Boeing has officially launched the Boeing 777 Freighter, the world's largest twin-engine freighter, following the completion of a launch order from Air France.
Air France ordered five 777 Freighters, with options for three additional airplanes, to replace its 747-200F fleet. The first 777 Freighter is scheduled for delivery to Air France in the fourth quarter of 2008.
"The acquisition of the Boeing 777F will enable us to take advantage of the 'family effects' and technical uniformity found in the 777-200ER and the -300ER fleet which has already proved its capacity for on-time performance and fuel-saving," said Jean-Cyril Spinetta, chairman and chief executive officer of Air France. "This aircraft will considerably increase flown tonne revenues and will therefore heighten the profitability of our cargo division."
Air Canada also announced in April the inclusion of the 777 Freighter as part of its selection of 777s and 787s to renew its long-haul fleet. Upon completion of that agreement, Air Canada will join the 777 Freighter launch team.
"The world wants the 777 Freighter and we're going to build it," said Alan Mulally, president and chief executive officer of Boeing Commercial Airplanes. "Air cargo is the fastest-growing segment of commercial aviation and a critical enabler in our global economy. The 777 Freighter will deliver tremendous value to owners and operators, and we are delighted to have Air France and Air Canada leading our launch team."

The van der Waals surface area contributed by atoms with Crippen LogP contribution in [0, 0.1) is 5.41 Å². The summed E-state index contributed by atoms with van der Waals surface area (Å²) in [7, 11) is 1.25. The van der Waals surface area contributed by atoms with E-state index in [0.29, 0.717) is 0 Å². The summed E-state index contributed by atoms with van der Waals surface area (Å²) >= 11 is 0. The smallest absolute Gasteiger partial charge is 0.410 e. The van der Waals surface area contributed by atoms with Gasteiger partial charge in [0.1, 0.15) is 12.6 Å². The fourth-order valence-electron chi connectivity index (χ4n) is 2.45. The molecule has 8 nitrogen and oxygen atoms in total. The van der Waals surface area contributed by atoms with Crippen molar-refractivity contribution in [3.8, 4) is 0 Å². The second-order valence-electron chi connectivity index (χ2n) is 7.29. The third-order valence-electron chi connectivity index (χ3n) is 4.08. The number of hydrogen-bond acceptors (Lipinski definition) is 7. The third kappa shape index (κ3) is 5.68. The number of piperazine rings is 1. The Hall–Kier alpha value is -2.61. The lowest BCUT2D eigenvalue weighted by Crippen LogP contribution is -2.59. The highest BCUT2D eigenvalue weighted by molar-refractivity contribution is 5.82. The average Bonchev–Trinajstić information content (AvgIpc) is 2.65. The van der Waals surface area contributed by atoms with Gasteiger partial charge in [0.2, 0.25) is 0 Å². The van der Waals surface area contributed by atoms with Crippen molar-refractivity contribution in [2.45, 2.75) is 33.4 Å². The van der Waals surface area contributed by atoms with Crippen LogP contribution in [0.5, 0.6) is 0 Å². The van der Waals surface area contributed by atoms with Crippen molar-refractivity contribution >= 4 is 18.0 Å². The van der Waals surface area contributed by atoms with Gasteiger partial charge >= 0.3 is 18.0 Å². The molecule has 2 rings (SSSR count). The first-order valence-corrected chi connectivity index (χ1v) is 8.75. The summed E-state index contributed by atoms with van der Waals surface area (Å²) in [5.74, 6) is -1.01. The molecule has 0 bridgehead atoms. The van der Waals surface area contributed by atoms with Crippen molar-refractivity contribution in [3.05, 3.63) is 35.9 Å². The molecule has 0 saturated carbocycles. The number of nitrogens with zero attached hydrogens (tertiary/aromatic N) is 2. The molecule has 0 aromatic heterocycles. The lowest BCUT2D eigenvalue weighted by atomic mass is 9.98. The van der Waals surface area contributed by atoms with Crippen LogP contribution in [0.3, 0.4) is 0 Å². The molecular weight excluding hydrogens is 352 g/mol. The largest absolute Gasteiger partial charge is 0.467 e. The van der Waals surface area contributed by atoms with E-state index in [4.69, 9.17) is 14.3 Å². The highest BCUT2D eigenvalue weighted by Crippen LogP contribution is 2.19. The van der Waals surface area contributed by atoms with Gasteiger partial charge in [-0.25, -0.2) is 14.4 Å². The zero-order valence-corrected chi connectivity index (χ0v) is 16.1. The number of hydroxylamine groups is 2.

Launch of the new freighter brings Boeing's 777 family to six models. Working with cargo operators worldwide, Boeing selected the 777-200LR Worldliner as the platform for the 777 Freighter because it offers the range and payload capability operators want. The first 777-200LR Worldliner will enter passenger service in January 2006.
The 777 Freighter will be capable of flying 4,965 nautical miles (9,195 kilometers) with a full payload and market-preferred cargo load density, making it the world's longest-range freighter. With the lowest trip cost of any large freighter and excellent ton-mile economics, the 777 Freighter will build on the 777 family's demonstrated success in delivering lower fuel consumption, maintenance costs, and operating costs than other airplanes in its class.
The new airplane will feature capacity never seen before on a twin-engine freighter. With a maximum takeoff weight of 766,000 pounds (347,450 kilograms), the 777 Freighter will have a revenue payload capability of 229,000 pounds (103 metric tons).
The 777 Freighter will be powered exclusively by the world's most powerful commercial jet engine, General Electric's GE90-110B1L. The 777 Freighter will meet QC2 noise standards for maximum accessibility to noise-sensitive airports.
The 777 Freighter complements the Boeing 747-400 Freighter family, which is the air-cargo industry's standard. Both the 777 and 747 Freighters accommodate 10-foot-high (3.1 meter) pallets, providing operators with maximum flexibility.
The Boeing 747 Freighter family currently constitutes more than half of the world's total freighter capacity. Boeing freighters of all models comprise more than 90 percent of the total worldwide freighter lift. Boeing forecasts that large widebody freighters (65 metric tons and above in capacity) will comprise 31 percent of the market by 2023.